‘Popeye pipe’ is the ‘smoking gun’ that children are exposed to

2015-06-11 06:00
Toys and sweets resembling tobacco products are illegal in terms of the Tobacco Products Control Act but sometimes these products still slip through the cracks, like this Popeye ‘sherbet with pipe’ that landed on a local supermarket shelf and had to

Toys and sweets resembling tobacco products are illegal in terms of the Tobacco Products Control Act but sometimes these products still slip through the cracks, like this Popeye ‘sherbet with pipe’ that landed on a local supermarket shelf and had to

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I WAS shocked when my son’s ­eight-year-old friend walked into my kitchen puffing on a tiny pipe that spewed clouds of sugary white “smoke” into the air.

Of course, my initial reaction was to chase him out because of the mess the sticky sherbet “smoke” would make on the floor. But then the seriousness of the moment hit me — he was simulating smoking tobacco and the little toy pipe in his hand was illegal and should never have been sold to a child in the first place.

In fact, I was with my 12-year-old daughter when she bought several packets of the colourfully packaged Popeye Pipe Sherbet “with pipe” for a mere R1,60 at our local Super Spar, but it was only later that I realised it was wrong, although I’ve reported on illegal tobacco product confectionery — specifically those white cigarettes with red tips — in the past.

However, a little unsure whether the plastic “pipe”, sold in packaging depicting a cartoon of a pipe-smoking Popeye, was similarly banned under the Tobacco Products Control Act, I asked National Council Against Smoking (NCAS) executive director Yusuf Saloojee about it before approaching the supermarket.

Saloojee said it was clearly “illegal” as toy cigarettes, cigars and pipes were covered under the Act, which defined tobacco products as “any product containing tobacco intended for human consumption”.

Section 4 of the act reads: “No person may sell or supply any confectionery or toy that resembles or is intended to represent any tobacco product.”

When I approached Queensmead Spar to complain about the product, manager Greg Fotheringham said he was not familiar with the legislation, but impressively, without any argument, he immediately removed all of the stock from the shelf, saying he would contact head office to investigate.

Spar group marketing executive Mike Prentice said the group was aware of the legislation but its retailers were independently owned and had the right to purchase from any supplier.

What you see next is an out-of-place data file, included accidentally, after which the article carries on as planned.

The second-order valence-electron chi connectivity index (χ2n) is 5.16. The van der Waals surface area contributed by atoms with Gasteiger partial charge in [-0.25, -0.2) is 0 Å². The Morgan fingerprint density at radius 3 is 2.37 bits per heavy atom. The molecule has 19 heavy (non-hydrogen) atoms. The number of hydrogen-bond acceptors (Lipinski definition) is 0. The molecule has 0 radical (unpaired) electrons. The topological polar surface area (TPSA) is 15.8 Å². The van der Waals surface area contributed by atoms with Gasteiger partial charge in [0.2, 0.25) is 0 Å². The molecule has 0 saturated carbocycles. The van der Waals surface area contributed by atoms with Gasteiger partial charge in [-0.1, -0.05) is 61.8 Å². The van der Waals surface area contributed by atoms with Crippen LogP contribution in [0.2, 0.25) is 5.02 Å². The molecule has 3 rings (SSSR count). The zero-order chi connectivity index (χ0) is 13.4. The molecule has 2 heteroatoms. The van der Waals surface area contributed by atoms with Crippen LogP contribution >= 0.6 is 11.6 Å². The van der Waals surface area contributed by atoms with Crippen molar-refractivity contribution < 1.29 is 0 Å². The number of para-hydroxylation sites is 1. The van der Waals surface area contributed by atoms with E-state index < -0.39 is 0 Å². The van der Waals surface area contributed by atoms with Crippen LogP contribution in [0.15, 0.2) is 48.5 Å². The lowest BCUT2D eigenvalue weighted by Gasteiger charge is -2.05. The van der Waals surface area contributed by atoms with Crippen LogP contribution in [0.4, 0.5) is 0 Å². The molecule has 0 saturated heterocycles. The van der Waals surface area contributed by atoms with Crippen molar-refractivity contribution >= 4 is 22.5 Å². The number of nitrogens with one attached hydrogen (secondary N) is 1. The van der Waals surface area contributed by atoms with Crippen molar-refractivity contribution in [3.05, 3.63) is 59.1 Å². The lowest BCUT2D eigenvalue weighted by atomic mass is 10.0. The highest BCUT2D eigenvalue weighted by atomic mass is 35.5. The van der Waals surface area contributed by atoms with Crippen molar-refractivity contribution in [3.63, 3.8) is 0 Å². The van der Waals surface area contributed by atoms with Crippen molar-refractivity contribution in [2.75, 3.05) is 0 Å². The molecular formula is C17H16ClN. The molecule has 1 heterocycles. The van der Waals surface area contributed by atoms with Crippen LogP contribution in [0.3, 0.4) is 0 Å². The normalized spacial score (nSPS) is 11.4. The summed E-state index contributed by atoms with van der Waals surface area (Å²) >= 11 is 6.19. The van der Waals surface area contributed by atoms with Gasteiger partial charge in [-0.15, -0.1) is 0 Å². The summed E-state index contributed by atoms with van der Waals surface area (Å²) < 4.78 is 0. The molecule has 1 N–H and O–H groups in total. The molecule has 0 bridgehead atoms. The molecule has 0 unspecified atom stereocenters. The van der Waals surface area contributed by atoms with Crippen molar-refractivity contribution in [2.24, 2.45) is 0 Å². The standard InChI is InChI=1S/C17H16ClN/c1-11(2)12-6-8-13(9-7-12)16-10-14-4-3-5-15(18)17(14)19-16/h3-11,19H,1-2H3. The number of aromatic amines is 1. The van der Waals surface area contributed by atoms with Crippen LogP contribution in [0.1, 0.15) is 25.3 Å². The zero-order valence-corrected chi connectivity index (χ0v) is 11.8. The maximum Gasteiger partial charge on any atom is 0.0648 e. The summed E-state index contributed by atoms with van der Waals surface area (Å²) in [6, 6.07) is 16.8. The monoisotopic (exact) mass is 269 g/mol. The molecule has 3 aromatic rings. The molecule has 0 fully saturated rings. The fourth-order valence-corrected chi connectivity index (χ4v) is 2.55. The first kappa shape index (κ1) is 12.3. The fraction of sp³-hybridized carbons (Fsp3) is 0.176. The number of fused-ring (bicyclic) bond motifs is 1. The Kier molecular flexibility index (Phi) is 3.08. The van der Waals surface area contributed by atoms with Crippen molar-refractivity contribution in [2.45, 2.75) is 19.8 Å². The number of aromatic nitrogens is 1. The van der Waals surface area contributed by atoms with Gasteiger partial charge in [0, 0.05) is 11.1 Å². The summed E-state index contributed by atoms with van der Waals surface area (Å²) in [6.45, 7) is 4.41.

“It is an exceptionally good thing because they support local suppliers and farmers but the problem is we can’t control everything that they buy,” he said.

Prentice said he was pleased that the manager had handled the complaint properly and he promised to inform all Spar retailers that the product was not allowed on the shelves.

Theo Woycieh, factory manager of Marburg Sweets, the sherbet supplier, said he was unaware of the tobacco law, saying he had also understood that the pipe was just a plastic utensil that did not necessarily resemble a pipe, similar to those in its other sherbet products.

Woycieh said he was grateful to be informed and the company would no longer supply the product.

“We try at any cost to be as compliant as we can,” he said.

Tobacco Alcohol and Gambling Advisory Advocacy and Action Group, director Peter Ucko advised consumers to first complain to retailers and suppliers about any offending products, before escalating matters to the municipal health department, which had powers to seize and destroy offending products. He added that companies could be fined up to R100 000 for a contravention.

“If he doesn’t remove and undertake to never sell again you can open a docket at SAPS,” Ucko added.

Salojee agreed that consumer activism was the best antidote.

“Smoker regulations work because ordinary citizens have demanded their right to clean air and have taken the issue up with employers, shopping malls, and restaurants. We do not need the police to become involved, except in extreme cases,” he said.

Salojee said New Zealand and Australia had similar laws in a bid to protect children from the dangers of smoking as there was evidence that children who have a promotional item, such as a T-shirt, from the industry are twice as likely to smoke in future. “A large part of the lure of smoking is that youngsters see it as an adult behaviour. Puffing on cigarette or pipe sweets allows children to imitate adult behaviour.

“Making smoking a socially unacceptable behaviour is a key component in reducing tobacco use. On the other hand, the cigarette and alcohol companies strive to make tobacco use appear a normal, familiar, every day behaviour as part of their marketing strategy.”

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